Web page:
Investigating the future is an established practice for the academy and the world of crafts and industry. From the Chicago Columbian Exhibition of 1893 to the two Worlds Fairs of New York City (1939 and 1965) and so on, the future has been foreseen as filled with technology and amazing architecture. However, not every vision of the future has described promising scenarios: the dystopian novel by George Orwell entitled Nineteen Eighty-Four, published in 1949, looked 35 years ahead, painting an anything but reassuring picture of the future. We have entered the third decade of the new millennium, and we must certainly reflect on the objectives we had set for 2020 and on the results we have achieved. However, project into the future (pro-jàcere, from Latin, jump forward), explore and imagine how your life will change, boosted by human ingenuity and with the support of science, is in the human nature. The four visions of the future proposed by Norman Henchey (1978) conceptualized in classes – ‘possible’ (any future), ‘plausible’ (future that makes sense), ‘probable’ (highly likely to happen), ‘preferable’ (the best that could happen) – have been brilliantly described in the ‘Futures Cone’ reinterpreted by Joseph Voros (2003). As we move away from the present, the ‘possible’ tends to ‘preferable’ due to the lack of elements and data on which to base the programming and the planning: in fact, the certainty on the type of technologies and production methods that will be available, on the social structure and user uses, and so on decreases.
By 2030, the world will already be different: Thomas L. Friedman (2016) highlights that the three main forces of our Planet – Moore’s Law (technology), the Market (globalization) and Mother Nature (climate change and biodiversity loss) – are all pressing at the same time, with inevitable consequences for the territory, cities, architecture, products and services that will be designed, developed and used in the future. The 17 2030 Sustainable Development Goals presented by the United Nations provide an answer for this time horizon (www.un.org/sustainabledevelopment/sustainable-development-goals/), tracing the path towards a model to achieve a better and more sustainable future for everyone. But will these Goals be able to accelerate sustainable innovation? However, it is clear that how the future of our planet, its landscapes, cities, architecture and consumer products will mostly depend on the decisions we make today, on our level of ‘vision’ and on how we will deal with the subject of sustainability with respect to the aforementioned Goals. Going beyond 2030, imagining 2050, we will certainly have to deal with a population growth that will reach ten billion people, of which 75% will be living in cities and urban areas (United Nations, 2019); therefore, the cities of the future will become crucial metropolises for the sustainability of the whole Planet. In the meantime, the academic, crafts and industry worlds are raising a series of questions (listed in the pdf of the Call).
Based on the above-mentioned questions, AGATHÓN, turning to disciplinary areas of the Project and in particular of Landscape, Urbanism, Architecture, Engineering, Architectural Technology, Design, Restoration and Recovery, Representation, presents the subject Possible and Preferable Scenarios of a Sustainable Future – Towards 2030 and Beyond with the aim of collecting essays and critical reflections, researches and experiments, projects and actions able to give a vision of the sustainable future of Living by looking at the two-time horizons of 2030 and 2050, providing answers to the main macro-questions:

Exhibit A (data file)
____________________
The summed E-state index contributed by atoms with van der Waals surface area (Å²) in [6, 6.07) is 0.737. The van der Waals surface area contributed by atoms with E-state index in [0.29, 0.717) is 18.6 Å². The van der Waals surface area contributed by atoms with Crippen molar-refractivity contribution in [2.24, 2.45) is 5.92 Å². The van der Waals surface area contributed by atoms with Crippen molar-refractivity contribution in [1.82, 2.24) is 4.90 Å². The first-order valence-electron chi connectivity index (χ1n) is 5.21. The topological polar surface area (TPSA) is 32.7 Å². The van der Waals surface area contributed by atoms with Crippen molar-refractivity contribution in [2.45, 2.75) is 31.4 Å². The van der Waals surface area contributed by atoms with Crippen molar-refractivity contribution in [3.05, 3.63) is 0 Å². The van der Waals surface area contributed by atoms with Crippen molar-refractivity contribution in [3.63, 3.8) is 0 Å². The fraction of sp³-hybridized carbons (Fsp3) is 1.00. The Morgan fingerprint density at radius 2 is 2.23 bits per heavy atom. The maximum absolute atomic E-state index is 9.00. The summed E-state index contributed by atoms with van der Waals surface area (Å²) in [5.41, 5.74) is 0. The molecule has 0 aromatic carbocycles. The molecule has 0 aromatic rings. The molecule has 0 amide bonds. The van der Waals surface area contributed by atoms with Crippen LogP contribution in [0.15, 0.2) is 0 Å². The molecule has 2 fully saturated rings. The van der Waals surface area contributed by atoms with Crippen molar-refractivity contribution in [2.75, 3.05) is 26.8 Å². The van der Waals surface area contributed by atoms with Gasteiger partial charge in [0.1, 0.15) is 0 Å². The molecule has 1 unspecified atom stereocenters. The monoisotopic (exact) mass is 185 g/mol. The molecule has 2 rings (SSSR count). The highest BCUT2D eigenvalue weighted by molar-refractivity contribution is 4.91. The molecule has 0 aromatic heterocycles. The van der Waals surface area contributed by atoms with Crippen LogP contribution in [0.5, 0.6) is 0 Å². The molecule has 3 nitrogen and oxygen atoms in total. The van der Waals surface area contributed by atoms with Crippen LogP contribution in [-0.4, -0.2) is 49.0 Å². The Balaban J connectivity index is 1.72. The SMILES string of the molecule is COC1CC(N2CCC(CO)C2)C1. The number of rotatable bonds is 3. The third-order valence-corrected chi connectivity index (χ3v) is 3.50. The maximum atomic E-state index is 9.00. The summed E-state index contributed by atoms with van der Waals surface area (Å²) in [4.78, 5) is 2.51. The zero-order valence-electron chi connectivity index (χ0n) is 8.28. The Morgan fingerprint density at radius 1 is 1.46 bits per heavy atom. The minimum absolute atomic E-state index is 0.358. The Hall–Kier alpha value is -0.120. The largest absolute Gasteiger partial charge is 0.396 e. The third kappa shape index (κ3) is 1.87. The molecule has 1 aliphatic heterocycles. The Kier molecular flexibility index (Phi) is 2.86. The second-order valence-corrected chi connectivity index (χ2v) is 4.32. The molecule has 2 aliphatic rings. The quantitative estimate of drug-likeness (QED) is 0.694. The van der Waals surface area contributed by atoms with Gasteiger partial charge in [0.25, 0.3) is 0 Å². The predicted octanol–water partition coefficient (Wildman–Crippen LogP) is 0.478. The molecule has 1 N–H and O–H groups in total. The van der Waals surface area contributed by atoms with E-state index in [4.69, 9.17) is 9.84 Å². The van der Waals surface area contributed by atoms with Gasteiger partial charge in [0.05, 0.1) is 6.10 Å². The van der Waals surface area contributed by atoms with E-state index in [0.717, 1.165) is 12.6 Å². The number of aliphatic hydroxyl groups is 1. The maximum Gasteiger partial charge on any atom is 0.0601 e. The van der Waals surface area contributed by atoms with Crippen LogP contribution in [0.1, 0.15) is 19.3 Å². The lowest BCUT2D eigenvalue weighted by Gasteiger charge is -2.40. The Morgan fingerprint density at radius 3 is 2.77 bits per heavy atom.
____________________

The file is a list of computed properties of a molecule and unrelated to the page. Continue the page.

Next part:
• Ecology and Environmental Quality;
• Effectiveness and Circularity in Resource Use;
• Mitigation of and Adaptation to Climate Change;
• Energy Efficiency and Renewable Sources;
• Globalization and Glocalization;
• Digitalization, Enabling Technologies and Opportunities linked to Industry 4.0;
• New Ways of Living, Working, Studying, Producing, Consuming and Socializing;
• Challenges caused by Pandemic Threats.

Languages
English, Italian
Country
Italy
Topics
Architecture, Art, Artificial Intelligence, Business, Economics & Management, Civil Engineering, Ecology, Environmental & Geological Engineering, Environmental Sciences, Graphic Design, Industrial Design, Information Architecture, Materials, Nanotechnology, Sustainable Development, Sustainable Energy, Urban Studies & Planning, User Experience Design, Visual Design, Web Design
Review process
The Journal adopts double-blind peer review process
Indexed By

ANVUR, GOOGLEScholar, DOAJ, BASE, OpenAIRE, JURN, WorldCat, MIAR,  ULRICHSWEB, ICI, IP Indexing, ROAD, EZB, EBSCO, ERIH PLUS, ResearchBib, OAJI. AGATHÓN is also indexed in Digital University Library in North America, South America, Europe, Asia, Australia and Africa.

APC

The contribution for Author of a single paper is set at € 200.00. In the case of papers written by more Authors, the article publication fee will be increased by € 50.00 for each corresponding Author in addition to the first one. The fee must be paid in accordance with the directions that will be sent to Authors at the same time as the communication of acceptance of the paper for publication. Two corresponding Authors with primary affiliations based in countries defined by the World Bank as “Lower-Middle-Income Economies” are entitled to apply for a 50% discount on the normal APC.

Web Site
Submit by e-mail
redazione@agathon.it
Call webpage
Additional Notice from the Editor

To encourage the publication of contributions by Authors with primary affiliation to Universities and Research Institutions in countries defined by the World Bank as ‘low-income and lower-middle-income economies’, AGATHÓN will select a maximum of two Authors to publish their contribution for free, subject to the positive outcome of the double-blind peer review process.